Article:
• Join over 1.2 million students every month
  • Accelerate your learning by 29%
  • Unlimited access from just £6.99 per month

How does Charles Dickens create sympathy for Pip in chapters 1 and 8

Extracts from this document...

Introduction

How does Charles Dickens create sympathy for pip in chapters 1 and 8 When we first start to read the story it is immediately obvious that Dickens is telling the story in the first person though the eyes of Pip. This is likely to cause us to see the story from his point of view. At the beginning of Great Expectations we immediately start to feel sympathy for Pip when he tells us that his mother and farther have died, that he has never seen a picture of them and because of this he has to create a picture in his mind from their tombstones and we get the feeling that he spends a lot of time visiting them. Then also the fact that we find out that his five little brothers have died "to five little stone lozenge's each about a foot and a half long each arranged in a nest row" creates even more sympathy and emotion towards Pip. ...read more.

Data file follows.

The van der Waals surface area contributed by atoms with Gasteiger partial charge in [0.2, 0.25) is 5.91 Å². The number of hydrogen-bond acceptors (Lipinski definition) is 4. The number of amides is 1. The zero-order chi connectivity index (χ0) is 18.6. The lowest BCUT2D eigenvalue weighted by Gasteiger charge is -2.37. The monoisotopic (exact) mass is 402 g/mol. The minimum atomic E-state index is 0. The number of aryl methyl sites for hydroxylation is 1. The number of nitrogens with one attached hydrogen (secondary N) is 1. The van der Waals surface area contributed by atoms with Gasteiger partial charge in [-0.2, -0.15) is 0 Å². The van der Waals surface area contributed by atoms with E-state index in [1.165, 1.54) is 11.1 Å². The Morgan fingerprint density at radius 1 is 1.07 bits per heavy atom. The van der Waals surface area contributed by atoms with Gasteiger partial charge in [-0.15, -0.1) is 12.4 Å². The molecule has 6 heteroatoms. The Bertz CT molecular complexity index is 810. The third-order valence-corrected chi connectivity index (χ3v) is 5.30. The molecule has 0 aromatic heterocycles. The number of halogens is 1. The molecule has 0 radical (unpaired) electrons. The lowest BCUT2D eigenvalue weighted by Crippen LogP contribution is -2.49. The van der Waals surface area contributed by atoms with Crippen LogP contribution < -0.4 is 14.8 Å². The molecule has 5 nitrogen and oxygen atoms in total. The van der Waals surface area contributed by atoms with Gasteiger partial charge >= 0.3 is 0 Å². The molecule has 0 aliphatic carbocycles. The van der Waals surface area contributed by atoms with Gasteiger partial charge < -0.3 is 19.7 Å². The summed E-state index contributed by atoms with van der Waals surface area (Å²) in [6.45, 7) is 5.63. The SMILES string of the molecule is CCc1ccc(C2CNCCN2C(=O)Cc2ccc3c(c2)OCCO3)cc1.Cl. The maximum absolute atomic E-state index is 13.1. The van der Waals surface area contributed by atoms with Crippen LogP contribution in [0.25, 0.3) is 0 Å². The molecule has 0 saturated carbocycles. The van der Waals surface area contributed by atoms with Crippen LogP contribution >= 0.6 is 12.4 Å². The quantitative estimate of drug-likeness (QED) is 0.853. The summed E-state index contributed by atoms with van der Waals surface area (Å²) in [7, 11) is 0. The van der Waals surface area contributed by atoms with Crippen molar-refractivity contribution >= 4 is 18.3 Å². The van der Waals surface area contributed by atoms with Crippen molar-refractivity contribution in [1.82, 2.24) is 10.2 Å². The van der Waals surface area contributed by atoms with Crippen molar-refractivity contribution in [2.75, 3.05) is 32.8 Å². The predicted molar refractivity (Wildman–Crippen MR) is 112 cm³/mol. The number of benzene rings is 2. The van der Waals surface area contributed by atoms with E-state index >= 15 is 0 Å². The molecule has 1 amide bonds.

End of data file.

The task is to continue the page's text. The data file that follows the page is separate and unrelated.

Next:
Middle

He then starts to shout and threaten Pip "keep still you little devil or I will cut your throat" which by this causes Pip out of pure terror to beg for his own life "Oh! Don't cut my throat, sir" "pray don't do it, sir." The terrible man then asks Pip to "pint" out the place where he lives. The man then shows abuse to Pip by turning him upside down and emptying his pockets and Pip has all of nothing but a piece of bread. This shows us that Pip is poor creating yet more sympathy, but yet the "terrible man" still carries on and eats the piece of bread creating more sympathy for Pip because we start to build an image in our heads of this helpless, vulnerable boy being tipped upside down and emptied of his pockets. ...read more.

Conclusion